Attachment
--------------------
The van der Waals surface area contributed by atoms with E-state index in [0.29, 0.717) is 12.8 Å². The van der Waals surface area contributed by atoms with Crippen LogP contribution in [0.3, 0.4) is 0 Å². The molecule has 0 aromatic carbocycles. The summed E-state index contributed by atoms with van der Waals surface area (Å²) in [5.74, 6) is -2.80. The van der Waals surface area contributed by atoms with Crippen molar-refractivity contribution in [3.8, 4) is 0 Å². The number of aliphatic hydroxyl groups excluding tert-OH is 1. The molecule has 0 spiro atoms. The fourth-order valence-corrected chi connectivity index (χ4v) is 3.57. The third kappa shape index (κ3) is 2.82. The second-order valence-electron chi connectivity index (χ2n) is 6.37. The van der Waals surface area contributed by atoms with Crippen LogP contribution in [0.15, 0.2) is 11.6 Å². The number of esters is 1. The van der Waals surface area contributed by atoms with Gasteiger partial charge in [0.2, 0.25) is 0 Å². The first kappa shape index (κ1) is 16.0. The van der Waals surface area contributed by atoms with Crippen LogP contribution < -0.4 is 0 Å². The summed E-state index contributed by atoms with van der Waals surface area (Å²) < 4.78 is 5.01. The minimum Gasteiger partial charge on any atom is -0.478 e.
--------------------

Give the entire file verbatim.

The van der Waals surface area contributed by atoms with E-state index in [0.29, 0.717) is 12.8 Å². The van der Waals surface area contributed by atoms with Crippen LogP contribution in [0.3, 0.4) is 0 Å². The molecule has 0 aromatic carbocycles. The summed E-state index contributed by atoms with van der Waals surface area (Å²) in [5.74, 6) is -2.80. The van der Waals surface area contributed by atoms with Crippen molar-refractivity contribution in [3.8, 4) is 0 Å². The number of aliphatic hydroxyl groups excluding tert-OH is 1. The molecule has 0 spiro atoms. The fourth-order valence-corrected chi connectivity index (χ4v) is 3.57. The third kappa shape index (κ3) is 2.82. The second-order valence-electron chi connectivity index (χ2n) is 6.37. The van der Waals surface area contributed by atoms with Crippen LogP contribution in [0.15, 0.2) is 11.6 Å². The number of esters is 1. The van der Waals surface area contributed by atoms with Gasteiger partial charge in [0.2, 0.25) is 0 Å². The first kappa shape index (κ1) is 16.0. The van der Waals surface area contributed by atoms with Crippen LogP contribution < -0.4 is 0 Å². The summed E-state index contributed by atoms with van der Waals surface area (Å²) < 4.78 is 5.01. The minimum Gasteiger partial charge on any atom is -0.478 e.